Jokiharju has excellent wheels on the back-end, has a high hockey IQ and can really move the puck. He's considered a definite NHLer and general projections have him as top-four d-man with some thinking he could possibly be a top-pairing d-man if his development continues. When asked this morning on a conference call about his game, Jokiharju called himself "a motoring defenseman."

"I like to be with the puck and make some good plays," he continued, "and I want to get the puck to better guys who can score some goals and make some plays."

Which is exactly what Botterill is looking for in his defensemen, especially with the talent he already has on the roster.

Adding yet another right-handed defenseman adds yet another layer of intrigue to rumors of defenseman Rasmus Ristolainen being on the move. Ristolainen is a righty that's been with the Sabres since being taken eight-overall in the 2013 NHL Draft, save for a 34-game stint in Rochester his rookie season. He's struggled mightily in his six seasons with the club and his analytics have been disastrous. However, while the analytics community uses his advanced stats to paint him as a bottom-pairing defenseman, the general feeling amongst teams outside of Buffalo is that he has plenty of value and some rare traits that come together in one package--including size, skill, snarl and excellent skating for a big man--and is better than the analytics indicate.

The days of Ristolainen being considered a No. 1 or even top-pairing d-man might be over in Buffalo and the drafting of Rasmus Dahlin first-overall, as well as his play last year as an 18 yr. old rookie, means Ristolainen should be dropping down the depth chart. The two played briefly together last season but never seemed to mesh and with Botterill trading for right-handed defensemen like Montour, Colin Miller and now Jokiharju and adding them to a right side that already had Zach Bogosian, reserve d-man Casey Nelson as well as up-and-comer Will Borgen might indicate something's in the works.

Trades can take a long time as evidenced by the Nylander/Jokiharju trade which, according to Scott Powers of the Athletic, had been in the works for a while. Powers cites a source telling him "multiple times in recent weeks that the Blackhawks were shopping Jokiharju." Powers would write that "someone else explained that it wasn't necessarily shopping but the Blackhawks were receiving interest and were open to listening."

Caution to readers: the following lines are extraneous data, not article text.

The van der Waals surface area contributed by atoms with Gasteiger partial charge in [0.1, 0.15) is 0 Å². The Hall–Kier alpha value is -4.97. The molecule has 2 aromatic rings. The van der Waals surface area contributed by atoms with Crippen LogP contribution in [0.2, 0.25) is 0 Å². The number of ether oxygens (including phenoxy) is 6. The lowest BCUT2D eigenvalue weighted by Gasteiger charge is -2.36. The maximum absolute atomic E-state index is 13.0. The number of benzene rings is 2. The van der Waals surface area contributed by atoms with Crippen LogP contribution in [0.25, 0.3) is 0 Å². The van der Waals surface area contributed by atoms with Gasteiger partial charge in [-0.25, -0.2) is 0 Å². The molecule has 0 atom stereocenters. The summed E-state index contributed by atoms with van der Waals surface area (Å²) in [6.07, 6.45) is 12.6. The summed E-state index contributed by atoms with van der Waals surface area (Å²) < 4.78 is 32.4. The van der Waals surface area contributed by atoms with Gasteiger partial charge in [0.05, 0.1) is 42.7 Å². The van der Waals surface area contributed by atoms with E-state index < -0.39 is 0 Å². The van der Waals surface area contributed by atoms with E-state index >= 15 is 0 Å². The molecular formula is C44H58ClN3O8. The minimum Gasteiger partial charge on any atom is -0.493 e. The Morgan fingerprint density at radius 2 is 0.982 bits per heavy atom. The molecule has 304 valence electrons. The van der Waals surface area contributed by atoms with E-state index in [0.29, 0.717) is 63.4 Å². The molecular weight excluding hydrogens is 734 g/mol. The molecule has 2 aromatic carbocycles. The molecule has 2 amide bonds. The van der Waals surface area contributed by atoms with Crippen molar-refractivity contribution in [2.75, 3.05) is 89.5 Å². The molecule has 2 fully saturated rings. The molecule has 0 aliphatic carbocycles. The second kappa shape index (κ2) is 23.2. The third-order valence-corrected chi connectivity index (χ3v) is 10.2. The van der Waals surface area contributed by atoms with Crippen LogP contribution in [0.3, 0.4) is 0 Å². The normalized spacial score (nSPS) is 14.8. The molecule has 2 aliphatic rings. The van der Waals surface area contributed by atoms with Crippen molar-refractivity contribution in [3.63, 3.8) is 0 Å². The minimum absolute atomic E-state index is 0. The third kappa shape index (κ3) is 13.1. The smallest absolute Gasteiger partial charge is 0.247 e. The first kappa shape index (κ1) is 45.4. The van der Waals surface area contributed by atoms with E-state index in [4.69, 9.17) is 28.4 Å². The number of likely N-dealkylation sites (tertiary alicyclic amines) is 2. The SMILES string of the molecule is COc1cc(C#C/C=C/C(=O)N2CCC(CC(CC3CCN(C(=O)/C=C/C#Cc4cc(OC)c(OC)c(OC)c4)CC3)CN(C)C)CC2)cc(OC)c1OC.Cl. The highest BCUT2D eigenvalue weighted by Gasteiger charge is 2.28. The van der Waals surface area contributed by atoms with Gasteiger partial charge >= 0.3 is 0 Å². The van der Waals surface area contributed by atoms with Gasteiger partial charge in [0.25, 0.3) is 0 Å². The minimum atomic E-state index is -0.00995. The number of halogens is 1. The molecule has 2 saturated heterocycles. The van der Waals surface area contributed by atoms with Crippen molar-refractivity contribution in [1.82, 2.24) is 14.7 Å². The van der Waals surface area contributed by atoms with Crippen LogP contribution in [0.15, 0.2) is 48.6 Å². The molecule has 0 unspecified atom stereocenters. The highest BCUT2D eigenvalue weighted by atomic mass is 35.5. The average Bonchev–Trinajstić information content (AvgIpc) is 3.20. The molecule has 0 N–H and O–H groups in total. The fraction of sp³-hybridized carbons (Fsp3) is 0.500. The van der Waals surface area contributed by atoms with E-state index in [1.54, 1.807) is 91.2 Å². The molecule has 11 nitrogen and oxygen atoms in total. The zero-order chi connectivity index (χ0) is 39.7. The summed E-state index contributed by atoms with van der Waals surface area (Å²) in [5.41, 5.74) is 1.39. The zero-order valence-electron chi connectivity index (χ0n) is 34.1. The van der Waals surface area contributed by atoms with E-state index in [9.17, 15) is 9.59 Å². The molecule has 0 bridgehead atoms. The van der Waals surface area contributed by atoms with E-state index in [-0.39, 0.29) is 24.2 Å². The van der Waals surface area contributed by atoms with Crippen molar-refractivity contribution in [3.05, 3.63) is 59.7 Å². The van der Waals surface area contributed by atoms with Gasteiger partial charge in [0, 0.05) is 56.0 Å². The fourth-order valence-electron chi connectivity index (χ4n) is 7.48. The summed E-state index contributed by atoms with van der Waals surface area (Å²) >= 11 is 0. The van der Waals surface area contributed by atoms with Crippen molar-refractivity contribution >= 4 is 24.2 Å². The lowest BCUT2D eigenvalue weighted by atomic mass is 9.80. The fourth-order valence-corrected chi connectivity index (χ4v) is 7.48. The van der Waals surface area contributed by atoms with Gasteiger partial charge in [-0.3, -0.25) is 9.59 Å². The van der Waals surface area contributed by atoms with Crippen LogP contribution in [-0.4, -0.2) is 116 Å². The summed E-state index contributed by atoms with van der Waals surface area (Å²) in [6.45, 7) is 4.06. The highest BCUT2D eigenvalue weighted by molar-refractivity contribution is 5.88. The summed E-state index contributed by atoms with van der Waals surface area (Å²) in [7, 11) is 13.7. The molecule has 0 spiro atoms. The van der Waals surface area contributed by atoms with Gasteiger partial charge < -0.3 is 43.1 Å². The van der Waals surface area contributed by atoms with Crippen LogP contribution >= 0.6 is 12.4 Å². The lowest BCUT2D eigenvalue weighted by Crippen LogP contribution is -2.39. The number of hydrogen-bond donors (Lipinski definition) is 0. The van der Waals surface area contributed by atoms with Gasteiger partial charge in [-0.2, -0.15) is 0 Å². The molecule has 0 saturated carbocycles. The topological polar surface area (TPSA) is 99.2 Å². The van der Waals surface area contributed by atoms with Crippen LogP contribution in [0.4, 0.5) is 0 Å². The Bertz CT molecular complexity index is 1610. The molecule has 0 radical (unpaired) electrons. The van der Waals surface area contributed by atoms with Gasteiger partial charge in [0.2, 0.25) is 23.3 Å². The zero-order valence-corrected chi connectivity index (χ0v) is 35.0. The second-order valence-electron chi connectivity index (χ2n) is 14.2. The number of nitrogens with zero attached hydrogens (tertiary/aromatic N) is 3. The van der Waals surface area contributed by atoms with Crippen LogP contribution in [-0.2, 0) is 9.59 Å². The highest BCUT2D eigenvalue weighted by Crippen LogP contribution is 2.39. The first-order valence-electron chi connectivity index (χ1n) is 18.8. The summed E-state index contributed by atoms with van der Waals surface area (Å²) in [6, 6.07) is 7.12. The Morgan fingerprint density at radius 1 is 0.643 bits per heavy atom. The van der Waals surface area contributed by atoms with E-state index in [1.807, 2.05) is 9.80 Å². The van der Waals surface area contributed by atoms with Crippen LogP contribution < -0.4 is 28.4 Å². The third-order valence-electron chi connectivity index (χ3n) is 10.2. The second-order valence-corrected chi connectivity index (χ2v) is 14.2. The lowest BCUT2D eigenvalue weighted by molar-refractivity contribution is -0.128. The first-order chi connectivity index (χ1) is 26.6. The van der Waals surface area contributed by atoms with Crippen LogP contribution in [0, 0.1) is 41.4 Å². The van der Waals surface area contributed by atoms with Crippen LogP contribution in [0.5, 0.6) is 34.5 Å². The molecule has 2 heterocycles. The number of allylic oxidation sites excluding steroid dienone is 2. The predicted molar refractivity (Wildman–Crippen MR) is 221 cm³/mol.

"A source said Tuesday said the Blackhawks and Buffalo Sabres had actually been talking quite some time about this trade," Powers wrote.

Jokiharju said this morning that the trade "was kind of a shock at first, then I just realized it's a good opportunity for me coming to a great organization like the Sabres.

"I'm pumped to play for the Sabres.

And he should be. With players like Jack Eichel, whom he said "dominates" because of his skating, and Dahlin, as well as Jeff Skinner and Sam Reinhart, the Sabres are building a very strong nucleus of talented players to move forward with. Although there are still glaring holes in the lineup, what Botterill has done with his defense lately is impressive. Jokiharju fits right into what Botterill wants out of his d-man and by the looks of it, sometime within the next few seasons there will be a battle for a spot next to Dahlin on the top-pairing and it may not even require said d-partner to be a bona fide top-pairing defenseman.

As we move forward from today, Botterill rid himself of a player that was drafted by his predecessor and didn't look as if he'd fit into the Sabres plans moving forward. He also got a very solid return that many are already calling a steal for Buffalo (although it's way too early to place a judgement like that on the deal.) Botterill has yet another possible top-four option on defense and he has more choices on the back-end should a Ristolainen deal materialize.

All-in-all, a pretty good deal for the Sabres.